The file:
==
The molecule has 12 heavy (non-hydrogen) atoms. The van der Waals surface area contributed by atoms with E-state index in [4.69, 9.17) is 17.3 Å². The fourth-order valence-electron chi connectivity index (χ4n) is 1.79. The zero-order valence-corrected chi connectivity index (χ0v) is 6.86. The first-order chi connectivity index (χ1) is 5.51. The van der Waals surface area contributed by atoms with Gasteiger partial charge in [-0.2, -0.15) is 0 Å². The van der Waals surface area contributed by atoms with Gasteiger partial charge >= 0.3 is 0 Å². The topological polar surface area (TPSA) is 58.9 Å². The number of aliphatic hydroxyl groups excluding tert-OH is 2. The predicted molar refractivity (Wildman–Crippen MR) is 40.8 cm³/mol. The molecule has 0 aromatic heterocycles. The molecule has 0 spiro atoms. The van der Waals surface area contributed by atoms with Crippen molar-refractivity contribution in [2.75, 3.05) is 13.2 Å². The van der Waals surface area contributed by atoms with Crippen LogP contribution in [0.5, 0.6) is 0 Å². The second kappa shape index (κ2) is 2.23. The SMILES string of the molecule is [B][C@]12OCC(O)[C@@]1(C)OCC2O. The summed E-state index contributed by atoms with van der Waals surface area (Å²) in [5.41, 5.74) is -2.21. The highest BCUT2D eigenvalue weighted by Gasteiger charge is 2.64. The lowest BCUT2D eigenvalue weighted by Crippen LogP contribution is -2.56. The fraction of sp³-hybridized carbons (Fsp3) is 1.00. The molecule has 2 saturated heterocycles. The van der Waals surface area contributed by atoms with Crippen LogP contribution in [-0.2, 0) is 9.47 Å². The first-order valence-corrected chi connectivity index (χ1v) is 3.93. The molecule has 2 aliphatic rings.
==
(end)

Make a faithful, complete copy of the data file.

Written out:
The molecule has 12 heavy (non-hydrogen) atoms. The van der Waals surface area contributed by atoms with E-state index in [4.69, 9.17) is 17.3 Å². The fourth-order valence-electron chi connectivity index (χ4n) is 1.79. The zero-order valence-corrected chi connectivity index (χ0v) is 6.86. The first-order chi connectivity index (χ1) is 5.51. The van der Waals surface area contributed by atoms with Gasteiger partial charge in [-0.2, -0.15) is 0 Å². The van der Waals surface area contributed by atoms with Gasteiger partial charge >= 0.3 is 0 Å². The topological polar surface area (TPSA) is 58.9 Å². The number of aliphatic hydroxyl groups excluding tert-OH is 2. The predicted molar refractivity (Wildman–Crippen MR) is 40.8 cm³/mol. The molecule has 0 aromatic heterocycles. The molecule has 0 spiro atoms. The van der Waals surface area contributed by atoms with Crippen molar-refractivity contribution in [2.75, 3.05) is 13.2 Å². The van der Waals surface area contributed by atoms with Crippen LogP contribution in [0.5, 0.6) is 0 Å². The second kappa shape index (κ2) is 2.23. The SMILES string of the molecule is [B][C@]12OCC(O)[C@@]1(C)OCC2O. The summed E-state index contributed by atoms with van der Waals surface area (Å²) in [5.41, 5.74) is -2.21. The highest BCUT2D eigenvalue weighted by Gasteiger charge is 2.64. The lowest BCUT2D eigenvalue weighted by Crippen LogP contribution is -2.56. The fraction of sp³-hybridized carbons (Fsp3) is 1.00. The molecule has 2 saturated heterocycles. The van der Waals surface area contributed by atoms with Crippen LogP contribution in [-0.2, 0) is 9.47 Å². The first-order valence-corrected chi connectivity index (χ1v) is 3.93. The molecule has 2 aliphatic rings.